Commentary Magazine


Topic: Bill Thompson

Minding the (Gender) Gap in New York City

Of the several New York Democratic mayoral candidates who lost this week’s primary to Bill de Blasio, only one constituted something of a surprise: City Council Speaker Christine Quinn. It’s not that Quinn was ever considered a shoo-in–far from it. But she had media buzz building for quite some time, a consistent early lead in the polls, and the tentative support of Michael Bloomberg (which probably cost her votes in the end, but gave her candidacy an early boost).

Unlike Anthony Weiner, Quinn didn’t seem to have any skeletons refusing to stay in the closet. Unlike Bill Thompson, Quinn was able to poll a lead when matched up against the entire field of candidates, while Thompson needed a second-round run-off to build a lead. And it must be said that her current speakership and the media attention she received for being openly gay (she married her partner last year) gave her at least a head start on both the late entries and the no-names. Yet she placed third. What happened?

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Of the several New York Democratic mayoral candidates who lost this week’s primary to Bill de Blasio, only one constituted something of a surprise: City Council Speaker Christine Quinn. It’s not that Quinn was ever considered a shoo-in–far from it. But she had media buzz building for quite some time, a consistent early lead in the polls, and the tentative support of Michael Bloomberg (which probably cost her votes in the end, but gave her candidacy an early boost).

Unlike Anthony Weiner, Quinn didn’t seem to have any skeletons refusing to stay in the closet. Unlike Bill Thompson, Quinn was able to poll a lead when matched up against the entire field of candidates, while Thompson needed a second-round run-off to build a lead. And it must be said that her current speakership and the media attention she received for being openly gay (she married her partner last year) gave her at least a head start on both the late entries and the no-names. Yet she placed third. What happened?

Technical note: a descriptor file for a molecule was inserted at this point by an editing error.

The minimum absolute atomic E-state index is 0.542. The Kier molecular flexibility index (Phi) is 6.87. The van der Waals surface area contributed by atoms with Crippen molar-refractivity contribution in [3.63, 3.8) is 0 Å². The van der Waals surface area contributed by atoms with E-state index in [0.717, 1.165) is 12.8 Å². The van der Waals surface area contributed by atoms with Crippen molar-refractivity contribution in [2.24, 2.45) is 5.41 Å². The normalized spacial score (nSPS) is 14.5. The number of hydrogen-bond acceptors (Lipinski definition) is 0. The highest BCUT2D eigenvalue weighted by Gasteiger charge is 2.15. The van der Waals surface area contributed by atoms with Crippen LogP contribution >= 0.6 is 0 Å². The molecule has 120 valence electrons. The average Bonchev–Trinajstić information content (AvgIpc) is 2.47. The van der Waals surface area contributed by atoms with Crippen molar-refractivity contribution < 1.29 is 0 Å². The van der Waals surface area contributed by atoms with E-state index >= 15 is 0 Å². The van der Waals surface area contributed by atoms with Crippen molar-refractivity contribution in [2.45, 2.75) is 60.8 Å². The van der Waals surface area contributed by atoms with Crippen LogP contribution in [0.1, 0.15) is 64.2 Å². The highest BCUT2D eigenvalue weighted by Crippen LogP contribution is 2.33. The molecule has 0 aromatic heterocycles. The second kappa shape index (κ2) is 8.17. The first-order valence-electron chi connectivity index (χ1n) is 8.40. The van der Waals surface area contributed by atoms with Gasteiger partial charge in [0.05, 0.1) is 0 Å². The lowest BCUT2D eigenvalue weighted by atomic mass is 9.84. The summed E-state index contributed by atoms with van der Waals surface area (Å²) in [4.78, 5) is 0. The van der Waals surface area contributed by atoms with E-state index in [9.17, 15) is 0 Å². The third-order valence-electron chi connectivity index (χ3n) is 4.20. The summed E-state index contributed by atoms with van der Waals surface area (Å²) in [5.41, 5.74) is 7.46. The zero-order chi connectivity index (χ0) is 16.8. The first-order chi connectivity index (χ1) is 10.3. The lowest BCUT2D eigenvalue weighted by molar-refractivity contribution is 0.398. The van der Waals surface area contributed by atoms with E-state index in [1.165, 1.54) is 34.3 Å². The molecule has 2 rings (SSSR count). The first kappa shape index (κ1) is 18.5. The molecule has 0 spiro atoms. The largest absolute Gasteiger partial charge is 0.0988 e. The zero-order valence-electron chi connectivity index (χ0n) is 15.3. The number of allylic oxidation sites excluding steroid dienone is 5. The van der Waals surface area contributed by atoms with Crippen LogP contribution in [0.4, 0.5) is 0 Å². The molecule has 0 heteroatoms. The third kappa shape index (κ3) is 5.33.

A lot of things. But one thing that does not seem to have played a significant role is her gender. That’s one takeaway from today’s New York Times story, “In Quinn’s Loss, Questions About Role of Gender and Sexuality.” But the article seems to answer those questions pretty effectively:

Exit polls showed no gender gap in the results and indicated that Ms. Quinn lost for a number of reasons — her close association with the plutocratic incumbent mayor, her rivals’ ability to outmaneuver her on the issue of stop-and-frisk policing, and her inability to be a change candidate in an election in which voters sought new direction.

Still, her supporters wonder: Why has New York, home of tough, talented women like Eleanor Roosevelt and Anna Wintour, proven resistant to female candidates? And was it simply too much to expect the electorate to embrace a candidate who would be not just New York’s first female mayor, but its first openly gay one, too?

In interviews with allies and opponents, as well as members of the Quinn campaign team, not one person blamed her loss wholly, or even mostly, on gender.

Exit polls showed no gender gap, and neither her supporters (including those who worked for her) nor her opponents thought it made much difference, if at all. But you get the feeling that this article gets written one way or the other. Had there been a “gender gap” in the exit polls, we’d be reading an article about how the fact that Quinn is a woman worked against her in the race. Now that there wasn’t a gender gap, the Times is concerned: why not? That is, why didn’t New York’s women show some solidarity?

The Times has no trouble finding sources who will blame that on Quinn, but the criticism of her in the article is so gobsmackingly unfair as to leave the reader wondering why anyone would put their names to the comments. One explanation is one that is backed up by the exit polls: Quinn–admirably, I might add–insisted on running a campaign on the issues instead of gender identity. “I don’t get up in the morning thinking about how I’ll approach this as a woman or a lesbian; I think about the issues,” she apparently told a room full of accomplished women who wanted to tell Quinn how to run a campaign as a woman.